The antagonist, played by Matthew Modine, is also an incredibly intimidating, mysterious figure. He continually casts a shadow over the unravelling events, making the twists feel even more dangerous than the characters understand.
As we’ve mentioned, the child actors are also top notch. Gaten Matarazzo’s character Dustin, in particular, is really worth mentioning.
One character I didn’t expect to enjoy was Nancy. Her role in the initial episodes seems a bit superfluous, but as the series progresses, her character growth and involvement in the show makes her one of the strongest members of the cast.
Just started the show? Don’t give up on her yet.
There is so much to love about each character that picking a personal favourite can be tough. Let us know who yours is.
It Makes You Think
Modern television watchers have evolved, I talked about this a bit in my South Park blog.
We don’t enjoy linear, narrow-minded plots anyone. We like big, complicated stories packed with twists and turns that constantly keep us on our toes and, more importantly, make us think.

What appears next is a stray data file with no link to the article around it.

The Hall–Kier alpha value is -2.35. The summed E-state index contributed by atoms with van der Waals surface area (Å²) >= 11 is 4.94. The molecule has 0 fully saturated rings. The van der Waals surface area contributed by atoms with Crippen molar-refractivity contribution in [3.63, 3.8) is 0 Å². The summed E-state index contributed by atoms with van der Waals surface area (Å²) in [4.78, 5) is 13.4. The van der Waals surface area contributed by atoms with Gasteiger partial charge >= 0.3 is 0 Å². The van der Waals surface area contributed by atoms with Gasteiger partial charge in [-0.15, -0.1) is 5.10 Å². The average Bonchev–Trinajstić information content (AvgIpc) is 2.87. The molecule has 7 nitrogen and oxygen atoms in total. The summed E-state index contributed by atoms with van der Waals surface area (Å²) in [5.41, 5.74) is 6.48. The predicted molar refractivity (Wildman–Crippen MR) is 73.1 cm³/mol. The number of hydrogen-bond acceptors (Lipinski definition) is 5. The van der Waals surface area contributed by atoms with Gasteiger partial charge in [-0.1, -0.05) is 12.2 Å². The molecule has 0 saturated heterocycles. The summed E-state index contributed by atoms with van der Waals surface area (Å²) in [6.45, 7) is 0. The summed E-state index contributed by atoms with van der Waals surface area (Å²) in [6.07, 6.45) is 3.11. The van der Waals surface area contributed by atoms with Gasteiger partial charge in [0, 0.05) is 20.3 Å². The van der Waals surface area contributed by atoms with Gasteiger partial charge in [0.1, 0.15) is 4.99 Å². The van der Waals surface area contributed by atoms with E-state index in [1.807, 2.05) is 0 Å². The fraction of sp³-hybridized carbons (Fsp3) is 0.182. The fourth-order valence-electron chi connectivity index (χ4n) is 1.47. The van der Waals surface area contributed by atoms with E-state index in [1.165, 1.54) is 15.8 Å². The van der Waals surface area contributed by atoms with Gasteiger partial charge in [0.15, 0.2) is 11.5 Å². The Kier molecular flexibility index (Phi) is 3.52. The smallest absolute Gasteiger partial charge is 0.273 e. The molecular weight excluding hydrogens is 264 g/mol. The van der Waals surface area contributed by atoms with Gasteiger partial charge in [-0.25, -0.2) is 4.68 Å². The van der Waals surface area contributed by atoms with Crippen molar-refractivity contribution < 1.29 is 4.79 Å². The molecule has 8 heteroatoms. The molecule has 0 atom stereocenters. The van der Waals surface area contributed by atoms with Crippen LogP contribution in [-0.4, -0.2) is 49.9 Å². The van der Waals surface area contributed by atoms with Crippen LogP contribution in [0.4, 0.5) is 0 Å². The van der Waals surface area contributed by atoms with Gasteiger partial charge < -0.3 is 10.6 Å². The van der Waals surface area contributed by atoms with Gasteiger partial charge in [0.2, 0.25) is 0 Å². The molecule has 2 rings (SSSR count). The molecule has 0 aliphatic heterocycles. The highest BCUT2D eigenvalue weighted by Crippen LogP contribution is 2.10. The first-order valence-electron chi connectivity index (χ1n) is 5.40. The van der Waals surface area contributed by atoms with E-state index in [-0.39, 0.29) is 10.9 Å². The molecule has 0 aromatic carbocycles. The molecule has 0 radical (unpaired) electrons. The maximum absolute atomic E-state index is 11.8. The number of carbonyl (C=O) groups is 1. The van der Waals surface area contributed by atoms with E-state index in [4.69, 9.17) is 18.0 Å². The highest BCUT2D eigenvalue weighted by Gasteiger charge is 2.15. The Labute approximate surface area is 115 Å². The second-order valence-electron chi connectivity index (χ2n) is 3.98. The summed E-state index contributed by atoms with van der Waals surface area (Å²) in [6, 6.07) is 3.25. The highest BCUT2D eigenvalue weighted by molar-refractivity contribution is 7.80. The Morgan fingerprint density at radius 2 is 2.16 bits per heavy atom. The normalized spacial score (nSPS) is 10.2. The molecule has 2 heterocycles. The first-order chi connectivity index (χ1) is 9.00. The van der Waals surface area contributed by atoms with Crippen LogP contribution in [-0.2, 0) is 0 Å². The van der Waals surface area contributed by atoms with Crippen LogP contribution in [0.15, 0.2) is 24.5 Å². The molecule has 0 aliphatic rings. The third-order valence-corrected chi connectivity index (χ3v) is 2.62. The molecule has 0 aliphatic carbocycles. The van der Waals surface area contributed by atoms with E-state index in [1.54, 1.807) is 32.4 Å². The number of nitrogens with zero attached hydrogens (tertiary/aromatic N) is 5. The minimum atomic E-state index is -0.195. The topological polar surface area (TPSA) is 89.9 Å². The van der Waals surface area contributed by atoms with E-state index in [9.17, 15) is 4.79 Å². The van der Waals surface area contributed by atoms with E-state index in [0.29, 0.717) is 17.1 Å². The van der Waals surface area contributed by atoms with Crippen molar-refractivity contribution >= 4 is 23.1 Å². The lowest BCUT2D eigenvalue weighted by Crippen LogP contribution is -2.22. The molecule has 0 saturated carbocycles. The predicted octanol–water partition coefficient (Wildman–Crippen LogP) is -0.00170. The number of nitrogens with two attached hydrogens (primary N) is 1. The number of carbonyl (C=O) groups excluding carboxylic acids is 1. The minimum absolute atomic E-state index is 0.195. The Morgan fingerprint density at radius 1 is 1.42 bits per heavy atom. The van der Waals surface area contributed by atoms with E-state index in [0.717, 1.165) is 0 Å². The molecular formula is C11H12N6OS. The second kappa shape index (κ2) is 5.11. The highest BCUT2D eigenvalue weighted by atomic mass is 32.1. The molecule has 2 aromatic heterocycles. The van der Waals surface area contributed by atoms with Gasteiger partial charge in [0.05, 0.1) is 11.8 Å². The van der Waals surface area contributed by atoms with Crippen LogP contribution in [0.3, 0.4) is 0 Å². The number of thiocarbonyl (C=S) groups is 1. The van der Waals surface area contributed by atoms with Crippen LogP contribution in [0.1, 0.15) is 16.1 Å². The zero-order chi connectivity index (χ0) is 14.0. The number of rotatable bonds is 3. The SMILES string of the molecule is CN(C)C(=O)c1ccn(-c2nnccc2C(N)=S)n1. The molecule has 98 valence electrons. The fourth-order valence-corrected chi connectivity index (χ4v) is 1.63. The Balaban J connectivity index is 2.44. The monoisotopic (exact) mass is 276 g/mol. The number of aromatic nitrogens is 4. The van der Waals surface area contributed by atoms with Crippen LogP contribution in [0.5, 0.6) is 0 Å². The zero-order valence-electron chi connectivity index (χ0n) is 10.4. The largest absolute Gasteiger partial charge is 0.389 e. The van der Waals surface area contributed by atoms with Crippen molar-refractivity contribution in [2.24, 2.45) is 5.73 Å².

The mysterious elements Stranger Things offers give us exactly that.
It’s not some cut and dry ‘who done it’ mystery thriller, it’s full of unusual elements, complex plot devices and cryptic narrative turns that leaves your mind working overtime, trying to figure out what you just saw and what will happen next.
That’s not to say Stranger Things is confusing, the story is told through a very clear structure, occasionally to its detriment — there are a couple of instances where whacky plot points are just given bluntly, without question, and you have to suspend belief immediately and accept them as fact.
You always know what is going on, but there is plenty of room to speculate. To have fun coming up with your own ideas and seeing if they’re right.
Insane TV and movie theories are incredibly popular these, simply because they are so much fun to think about and so satisfying if they pay off. Stranger Things is one of those shows where you are constantly crafting theories.
It gives you more entertainment than the standard switch on, switch off show.